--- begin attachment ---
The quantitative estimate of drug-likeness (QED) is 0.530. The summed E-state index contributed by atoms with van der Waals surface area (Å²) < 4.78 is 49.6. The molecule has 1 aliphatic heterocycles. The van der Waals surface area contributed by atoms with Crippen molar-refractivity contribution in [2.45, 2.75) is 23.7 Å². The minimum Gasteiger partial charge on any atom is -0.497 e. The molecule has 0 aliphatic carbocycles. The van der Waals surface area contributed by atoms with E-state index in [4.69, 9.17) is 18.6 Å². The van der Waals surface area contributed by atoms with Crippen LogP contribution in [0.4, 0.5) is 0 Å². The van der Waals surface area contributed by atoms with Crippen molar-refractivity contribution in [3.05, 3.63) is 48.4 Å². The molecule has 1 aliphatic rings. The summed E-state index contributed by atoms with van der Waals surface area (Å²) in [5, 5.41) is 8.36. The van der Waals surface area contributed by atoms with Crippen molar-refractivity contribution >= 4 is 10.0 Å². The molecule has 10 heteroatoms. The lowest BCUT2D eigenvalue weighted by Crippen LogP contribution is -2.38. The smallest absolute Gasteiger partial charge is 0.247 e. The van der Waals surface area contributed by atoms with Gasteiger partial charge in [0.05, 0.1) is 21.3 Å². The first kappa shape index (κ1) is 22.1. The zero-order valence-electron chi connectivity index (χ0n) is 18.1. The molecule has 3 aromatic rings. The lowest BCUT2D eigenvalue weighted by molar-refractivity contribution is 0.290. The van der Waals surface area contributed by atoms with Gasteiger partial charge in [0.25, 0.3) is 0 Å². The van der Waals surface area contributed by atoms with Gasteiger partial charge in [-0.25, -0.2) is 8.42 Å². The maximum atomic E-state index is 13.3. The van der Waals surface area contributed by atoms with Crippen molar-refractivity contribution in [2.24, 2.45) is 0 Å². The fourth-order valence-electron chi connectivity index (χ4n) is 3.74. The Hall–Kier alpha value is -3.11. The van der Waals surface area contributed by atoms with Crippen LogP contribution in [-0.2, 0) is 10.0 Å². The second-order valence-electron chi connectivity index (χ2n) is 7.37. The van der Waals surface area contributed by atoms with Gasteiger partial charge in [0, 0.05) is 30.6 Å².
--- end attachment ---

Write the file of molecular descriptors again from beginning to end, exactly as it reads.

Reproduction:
The quantitative estimate of drug-likeness (QED) is 0.530. The summed E-state index contributed by atoms with van der Waals surface area (Å²) < 4.78 is 49.6. The molecule has 1 aliphatic heterocycles. The van der Waals surface area contributed by atoms with Crippen molar-refractivity contribution in [2.45, 2.75) is 23.7 Å². The minimum Gasteiger partial charge on any atom is -0.497 e. The molecule has 0 aliphatic carbocycles. The van der Waals surface area contributed by atoms with E-state index in [4.69, 9.17) is 18.6 Å². The van der Waals surface area contributed by atoms with Crippen LogP contribution in [0.4, 0.5) is 0 Å². The van der Waals surface area contributed by atoms with Crippen molar-refractivity contribution in [3.05, 3.63) is 48.4 Å². The molecule has 1 aliphatic rings. The summed E-state index contributed by atoms with van der Waals surface area (Å²) in [5, 5.41) is 8.36. The van der Waals surface area contributed by atoms with Crippen molar-refractivity contribution >= 4 is 10.0 Å². The molecule has 10 heteroatoms. The lowest BCUT2D eigenvalue weighted by Crippen LogP contribution is -2.38. The smallest absolute Gasteiger partial charge is 0.247 e. The van der Waals surface area contributed by atoms with Gasteiger partial charge in [0.05, 0.1) is 21.3 Å². The first kappa shape index (κ1) is 22.1. The zero-order valence-electron chi connectivity index (χ0n) is 18.1. The molecule has 3 aromatic rings. The lowest BCUT2D eigenvalue weighted by molar-refractivity contribution is 0.290. The van der Waals surface area contributed by atoms with Gasteiger partial charge in [0.25, 0.3) is 0 Å². The van der Waals surface area contributed by atoms with Gasteiger partial charge in [-0.25, -0.2) is 8.42 Å². The maximum atomic E-state index is 13.3. The van der Waals surface area contributed by atoms with Crippen molar-refractivity contribution in [2.24, 2.45) is 0 Å². The fourth-order valence-electron chi connectivity index (χ4n) is 3.74. The Hall–Kier alpha value is -3.11. The van der Waals surface area contributed by atoms with Crippen LogP contribution in [-0.2, 0) is 10.0 Å². The second-order valence-electron chi connectivity index (χ2n) is 7.37. The van der Waals surface area contributed by atoms with Gasteiger partial charge in [0, 0.05) is 30.6 Å².